Colour rendering - Stadiums & Arenas

UEFA Stadium Lighting Guide 2023

Content Type
UEFA Guidelines
Stadium & Arena
Stadium Lighting
Enforcement Date

Colour rendering, which is expressed as a score between Ra 0 and 100 on the Colour Rendering Index (CRI), describes how a light source makes the colour of an object appear to human eyes and how well subtle variations in colour shades are revealed. The higher the CRI rating, the better the ability of a light source to accurately reproduce the colours of the object it illuminates.

UEFA’s requirements stipulate that for the artificial illumination system to produce good colour, the CRI rating needs to be greater than Ra 80 for UEFA elite level A, levels A and B, Ra 70 for level C, and Ra 65 for UEFA level D stadiums.

The CRI generally provides a good level of assessment of the chromaticity of large-scale lighting systems in stadiums. Designers and suppliers of football stadium illuminance systems must nevertheless be aware of the potential areas of concern in which the CRI may not sufficiently evaluate the colorimetric quality of a light source in a particular range of the spectrum. In video and film production, the colour spectrum of luminance produced by LED lighting in specific wavelength bands may not provide sufficient colour rendition.

The extended Re (also sometimes expressed as CRI) provides additional information for the whole colour spectrum of a light source and is measured during test and evaluation process. It should be noted that LED luminaires should be carefully evaluated, and it is generally recommended that the CRI R9 (wavelengths longer than 600 nm) values are assessed to be sufficient. The extended CRI is denoted by the symbol Re and along with the Television Lighting Consistency Index is recognised as providing a detailed and thorough analysis of a light source. However, the UEFA Lighting Guide 2023 continues to use the more basic version of Ra in order to provide consistent continuity of this assessment. This will also ensure existing stadiums that produce a Ra of the appropriate level are assessed to meet the requirements. As an example, it should be noted that for many LED light sources that are tested to provide a Ra value of 80, the same light source will produce a Re value in the region of Re 75–76.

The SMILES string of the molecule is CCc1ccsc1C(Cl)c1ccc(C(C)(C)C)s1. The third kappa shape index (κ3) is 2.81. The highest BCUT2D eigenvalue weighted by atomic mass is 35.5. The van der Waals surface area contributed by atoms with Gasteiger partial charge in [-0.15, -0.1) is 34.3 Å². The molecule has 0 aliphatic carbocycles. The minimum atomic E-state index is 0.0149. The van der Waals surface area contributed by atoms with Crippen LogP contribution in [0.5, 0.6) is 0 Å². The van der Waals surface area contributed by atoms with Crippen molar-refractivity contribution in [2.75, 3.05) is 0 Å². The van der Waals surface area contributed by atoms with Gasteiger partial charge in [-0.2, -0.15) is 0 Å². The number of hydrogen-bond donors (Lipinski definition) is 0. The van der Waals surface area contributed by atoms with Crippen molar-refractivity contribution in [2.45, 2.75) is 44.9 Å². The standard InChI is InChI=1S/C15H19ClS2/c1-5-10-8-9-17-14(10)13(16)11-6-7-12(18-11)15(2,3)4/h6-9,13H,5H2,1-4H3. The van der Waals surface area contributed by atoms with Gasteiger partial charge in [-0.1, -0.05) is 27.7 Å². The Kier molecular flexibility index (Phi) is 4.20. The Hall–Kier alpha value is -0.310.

The Television Lighting Consistency Index (TLCI) was developed as an alternative method to evaluate the chromaticity quality of a light source within the television environment. Rather than assess the performance of a luminaire directly, as the CRI does, the TLCI mimics a complete television camera and display, using only those specific features of cameras and displays which affect colour performance. The TLCI is recognised to be an effective method for evaluating the chromaticity quality of a light source and is recommended as good supplementary information when evaluating different light-source products.

CRI(e)/Re test colour samples (TCS)

Chromaticity values of lamp/LED

The following diagram provides an example for a chromaticity test and should be used as a guide to the level of information required for all new and old UEFA stadiums.

Note that only the extended Colour Rendering Index, CRI(e), is used for both test and evaluation purposes.

Chromacity values of lamp/LED after testing